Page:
Illinois law protects employees against retaliation for filing workers’ compensation claims. To help your organization avoid needless litigation, make sure any discipline or discharge that takes place after an employee files for workers’ comp is plausible. Otherwise, you risk a retaliation lawsuit.
Advice: Insist that managers and supervisors explain exactly why they are disciplining the employee. Then document the events. Courts won’t meddle with an employer’s honestly held belief that an employee deserved discipline if the employer can document how it reached the decision.
Recent case: Jarvis Peterson worked for Crate and Barrel as a corporate driver, chauffeuring the CEO and other high-level executives. Then the company fired him for insubordination. Peterson had filed the second of two workers’ compensation claims two months before the discharge.
Crate and Barrel came to court armed with employment records that showed it terminated Peterson for disparaging the CEO in front of several people, including the CEO himself.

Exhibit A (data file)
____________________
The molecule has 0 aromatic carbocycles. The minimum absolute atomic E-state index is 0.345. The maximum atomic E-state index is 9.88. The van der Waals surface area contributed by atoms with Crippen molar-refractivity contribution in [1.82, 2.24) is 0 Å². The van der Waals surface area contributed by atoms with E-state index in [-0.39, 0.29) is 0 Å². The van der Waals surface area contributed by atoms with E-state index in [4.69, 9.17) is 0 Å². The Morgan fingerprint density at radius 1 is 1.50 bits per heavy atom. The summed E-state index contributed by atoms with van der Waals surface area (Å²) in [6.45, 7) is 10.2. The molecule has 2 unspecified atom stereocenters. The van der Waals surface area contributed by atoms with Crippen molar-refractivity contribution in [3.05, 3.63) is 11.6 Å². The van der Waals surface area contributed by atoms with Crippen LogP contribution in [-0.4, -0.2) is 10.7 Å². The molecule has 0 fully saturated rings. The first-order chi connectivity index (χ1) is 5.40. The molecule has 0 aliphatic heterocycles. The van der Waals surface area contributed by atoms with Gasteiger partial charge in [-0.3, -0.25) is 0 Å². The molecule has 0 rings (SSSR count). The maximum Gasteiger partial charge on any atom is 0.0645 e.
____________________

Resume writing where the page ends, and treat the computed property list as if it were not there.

The court concluded that as long as the company honestly believed Peterson had been insubordinate, it had proven a legitimate reason for its actions. The court dismissed the case. (Peterson v. Euromark Designs, dba Crate and Barrel, No. 06-4363, 7th Cir., 2007)
- Senate votes "No!" but Obama NLRB appointee could still force you to unionize
- Document promotion rationale to derail claims from runners-Up
- Back up discipline with details from your investigation
- Don't think federal laws always trump state claims
- Illness controlled by medicine can still be a 'disability'